There are many who may disagree, but one of the things that I have really liked this year has been then ease with which my students have been e-mailing me. There are some I believe that would say that they appreciate their privacy and while I understand that, I also know that the 10 seconds to two minutes that it may take me to answer an e-mail can be the difference between a student who is very concerned about something, and a student who feels that they can now tackle a problem. This weekend has been especially busy as a large number of my students have a very large assignment due Monday, and so I have answered over 20 questions already today from them. Was this an interruption to my day? Not really, I answered at all times, when I had a few minutes or a few seconds to give them, but never when I was spending time with the people that matter in my life or doing the things I like. So while I know there are more to come today and tomorrow, I was happy to receive this message from one of my students on her e-mails, it also reminded me that while I may be e-mailing them, they are all on Facebook behind the scenes talking about everything that’s going on.
It has clearly been far too long since I took up writing on this blog. The reasons are common, and the reasons are not worth belabouring to any great extent. Suffice it to say: new year, new school, new responsibilities and a lack of commitment on my part. So the next question to ask might be: well why are you writing again? A good question and one that I hope to answer over the next year or so as my colleagues in the social studies department and I embark on a new plan: creating an environment that supports and fosters inquiry-based learning for our students.
I began this adventure a few weeks ago when I had the chance to hear from a colleague who was working on implementing this process in his classes. He gave me the inspiration to undertake the project. I listened to what he talked about and I thought that he was giving his students the skills and talents necessary for the future. As many people have pointed out what we need is students to have the ability to access knowledge and learn how to make use of that knowledge as opposed to merely being the accumulators of knowledge (and it should be pointed out often knowledge that is only retained for a brief period).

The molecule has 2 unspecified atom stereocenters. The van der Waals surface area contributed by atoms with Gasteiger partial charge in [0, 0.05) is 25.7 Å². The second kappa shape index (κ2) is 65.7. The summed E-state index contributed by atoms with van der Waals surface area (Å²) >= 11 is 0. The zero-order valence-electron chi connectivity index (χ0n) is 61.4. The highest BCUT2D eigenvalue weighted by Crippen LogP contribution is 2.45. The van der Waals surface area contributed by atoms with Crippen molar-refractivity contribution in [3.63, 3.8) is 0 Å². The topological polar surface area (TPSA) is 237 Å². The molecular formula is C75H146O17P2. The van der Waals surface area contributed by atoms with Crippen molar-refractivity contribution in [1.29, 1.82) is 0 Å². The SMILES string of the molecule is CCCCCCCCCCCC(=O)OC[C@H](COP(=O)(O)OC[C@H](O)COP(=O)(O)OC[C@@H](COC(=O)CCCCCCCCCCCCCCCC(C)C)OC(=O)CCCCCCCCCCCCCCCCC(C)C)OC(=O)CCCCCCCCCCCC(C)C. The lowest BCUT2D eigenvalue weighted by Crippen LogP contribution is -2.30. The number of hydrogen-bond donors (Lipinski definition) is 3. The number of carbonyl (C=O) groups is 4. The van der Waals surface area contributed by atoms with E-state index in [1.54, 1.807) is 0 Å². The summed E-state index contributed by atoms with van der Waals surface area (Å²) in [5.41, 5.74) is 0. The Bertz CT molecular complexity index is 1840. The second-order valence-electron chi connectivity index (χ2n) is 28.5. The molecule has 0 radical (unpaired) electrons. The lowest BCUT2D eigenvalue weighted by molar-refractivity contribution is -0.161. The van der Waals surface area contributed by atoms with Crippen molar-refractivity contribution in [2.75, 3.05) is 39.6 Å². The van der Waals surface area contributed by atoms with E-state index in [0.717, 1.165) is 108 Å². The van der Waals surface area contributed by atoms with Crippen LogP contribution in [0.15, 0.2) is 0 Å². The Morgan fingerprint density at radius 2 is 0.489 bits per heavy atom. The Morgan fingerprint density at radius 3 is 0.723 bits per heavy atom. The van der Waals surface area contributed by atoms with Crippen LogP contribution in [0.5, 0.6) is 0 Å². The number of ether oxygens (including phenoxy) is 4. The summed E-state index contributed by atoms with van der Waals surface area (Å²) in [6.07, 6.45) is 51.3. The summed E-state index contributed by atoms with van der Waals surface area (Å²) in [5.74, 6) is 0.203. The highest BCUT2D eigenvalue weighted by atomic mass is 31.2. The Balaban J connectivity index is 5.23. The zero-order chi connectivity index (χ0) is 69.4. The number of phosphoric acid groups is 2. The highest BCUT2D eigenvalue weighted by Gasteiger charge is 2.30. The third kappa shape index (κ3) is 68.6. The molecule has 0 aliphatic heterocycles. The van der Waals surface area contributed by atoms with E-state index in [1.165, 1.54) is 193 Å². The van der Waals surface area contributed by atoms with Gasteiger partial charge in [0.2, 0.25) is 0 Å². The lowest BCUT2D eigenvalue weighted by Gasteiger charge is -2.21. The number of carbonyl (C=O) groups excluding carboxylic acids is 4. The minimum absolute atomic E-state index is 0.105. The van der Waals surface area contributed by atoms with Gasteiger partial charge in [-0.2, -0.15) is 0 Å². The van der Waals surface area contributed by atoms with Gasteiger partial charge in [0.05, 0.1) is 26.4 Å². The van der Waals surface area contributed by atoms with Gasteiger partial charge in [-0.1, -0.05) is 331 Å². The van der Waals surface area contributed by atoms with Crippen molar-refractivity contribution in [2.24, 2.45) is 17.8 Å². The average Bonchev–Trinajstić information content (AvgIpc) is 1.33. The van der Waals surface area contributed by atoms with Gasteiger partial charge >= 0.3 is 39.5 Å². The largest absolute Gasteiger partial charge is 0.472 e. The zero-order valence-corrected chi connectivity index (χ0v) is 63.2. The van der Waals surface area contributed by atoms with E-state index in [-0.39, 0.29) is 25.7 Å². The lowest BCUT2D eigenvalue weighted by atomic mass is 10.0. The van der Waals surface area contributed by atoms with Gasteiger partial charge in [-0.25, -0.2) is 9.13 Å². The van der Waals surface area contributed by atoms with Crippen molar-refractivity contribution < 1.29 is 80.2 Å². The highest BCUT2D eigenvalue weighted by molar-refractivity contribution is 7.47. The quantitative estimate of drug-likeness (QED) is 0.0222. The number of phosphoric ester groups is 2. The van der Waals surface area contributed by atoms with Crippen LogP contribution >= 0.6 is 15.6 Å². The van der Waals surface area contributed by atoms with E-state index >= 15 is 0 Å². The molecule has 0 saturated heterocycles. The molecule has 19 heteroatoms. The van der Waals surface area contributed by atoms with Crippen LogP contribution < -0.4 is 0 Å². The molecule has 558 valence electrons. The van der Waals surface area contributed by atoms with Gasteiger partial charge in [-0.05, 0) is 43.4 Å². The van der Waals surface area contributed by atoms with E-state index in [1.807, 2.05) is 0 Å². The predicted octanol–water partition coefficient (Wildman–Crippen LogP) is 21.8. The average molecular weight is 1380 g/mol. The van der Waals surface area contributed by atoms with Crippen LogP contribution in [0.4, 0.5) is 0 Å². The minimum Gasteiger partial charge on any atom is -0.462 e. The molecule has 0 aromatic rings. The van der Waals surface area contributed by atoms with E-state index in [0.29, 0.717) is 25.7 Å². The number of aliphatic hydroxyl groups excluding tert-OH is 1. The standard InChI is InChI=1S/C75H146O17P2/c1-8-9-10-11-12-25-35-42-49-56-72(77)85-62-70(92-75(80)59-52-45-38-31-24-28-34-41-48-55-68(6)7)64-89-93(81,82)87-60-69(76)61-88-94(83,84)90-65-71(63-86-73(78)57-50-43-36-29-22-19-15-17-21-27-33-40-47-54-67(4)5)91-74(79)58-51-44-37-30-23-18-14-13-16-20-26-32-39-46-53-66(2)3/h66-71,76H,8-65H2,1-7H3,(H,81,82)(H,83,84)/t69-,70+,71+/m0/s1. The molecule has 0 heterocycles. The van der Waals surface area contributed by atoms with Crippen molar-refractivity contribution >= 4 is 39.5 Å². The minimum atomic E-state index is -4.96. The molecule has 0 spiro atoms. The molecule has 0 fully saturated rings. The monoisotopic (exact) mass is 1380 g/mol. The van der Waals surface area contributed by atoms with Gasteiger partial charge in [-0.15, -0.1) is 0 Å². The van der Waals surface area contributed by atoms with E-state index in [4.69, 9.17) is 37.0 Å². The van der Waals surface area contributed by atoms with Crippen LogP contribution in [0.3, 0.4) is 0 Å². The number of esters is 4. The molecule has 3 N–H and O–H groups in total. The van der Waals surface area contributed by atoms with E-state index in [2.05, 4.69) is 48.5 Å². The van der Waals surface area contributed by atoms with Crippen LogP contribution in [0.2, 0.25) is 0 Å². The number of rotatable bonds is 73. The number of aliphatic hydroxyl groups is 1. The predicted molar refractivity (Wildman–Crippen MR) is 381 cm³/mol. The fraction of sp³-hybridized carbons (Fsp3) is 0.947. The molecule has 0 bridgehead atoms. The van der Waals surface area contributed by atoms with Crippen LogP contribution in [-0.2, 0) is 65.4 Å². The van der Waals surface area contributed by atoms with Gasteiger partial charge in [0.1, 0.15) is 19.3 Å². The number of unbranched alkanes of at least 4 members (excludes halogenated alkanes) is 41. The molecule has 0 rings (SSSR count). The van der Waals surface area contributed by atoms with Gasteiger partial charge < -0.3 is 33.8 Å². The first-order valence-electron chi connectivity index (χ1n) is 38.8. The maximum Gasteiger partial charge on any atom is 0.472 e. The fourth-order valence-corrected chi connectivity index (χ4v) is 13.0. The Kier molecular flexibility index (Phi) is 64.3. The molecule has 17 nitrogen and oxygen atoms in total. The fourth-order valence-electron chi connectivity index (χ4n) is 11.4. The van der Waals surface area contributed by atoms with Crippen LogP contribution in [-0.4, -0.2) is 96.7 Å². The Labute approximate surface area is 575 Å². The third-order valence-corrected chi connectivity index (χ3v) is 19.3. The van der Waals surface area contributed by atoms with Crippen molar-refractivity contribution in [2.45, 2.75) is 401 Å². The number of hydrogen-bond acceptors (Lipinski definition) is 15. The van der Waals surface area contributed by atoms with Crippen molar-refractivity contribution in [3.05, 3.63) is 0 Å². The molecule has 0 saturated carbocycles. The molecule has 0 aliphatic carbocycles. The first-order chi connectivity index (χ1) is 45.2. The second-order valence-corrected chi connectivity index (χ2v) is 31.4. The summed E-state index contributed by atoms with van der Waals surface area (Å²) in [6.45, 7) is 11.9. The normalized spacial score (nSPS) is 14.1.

So after being suitably inspired I asked my principal if I could invite him to come out and speak to us and if we could set up a day for our department to discuss these ideas. With her encouragement I invited my colleague and the discussion that he led inspired us in the morning and gave us more things to think about in the afternoon when we had time to consider it for ourselves. As a group we agreed that this is most definitely the way that we would like to teach and frankly we want to do something better than what we are currently doing. Having made this step we all had to consider what are some of the challenges that we may face. The challenges vary from the availability of technology, challenges to students who need extra help and the reaction of the school community to these ideas. There is much research to be done and much thinking to occur, but I am thrilled to be working with such a dynamic group of individuals. We believe that this might revolutionize not just our classes at the grade ten level (which is where we’re starting) but all of our social studies classes.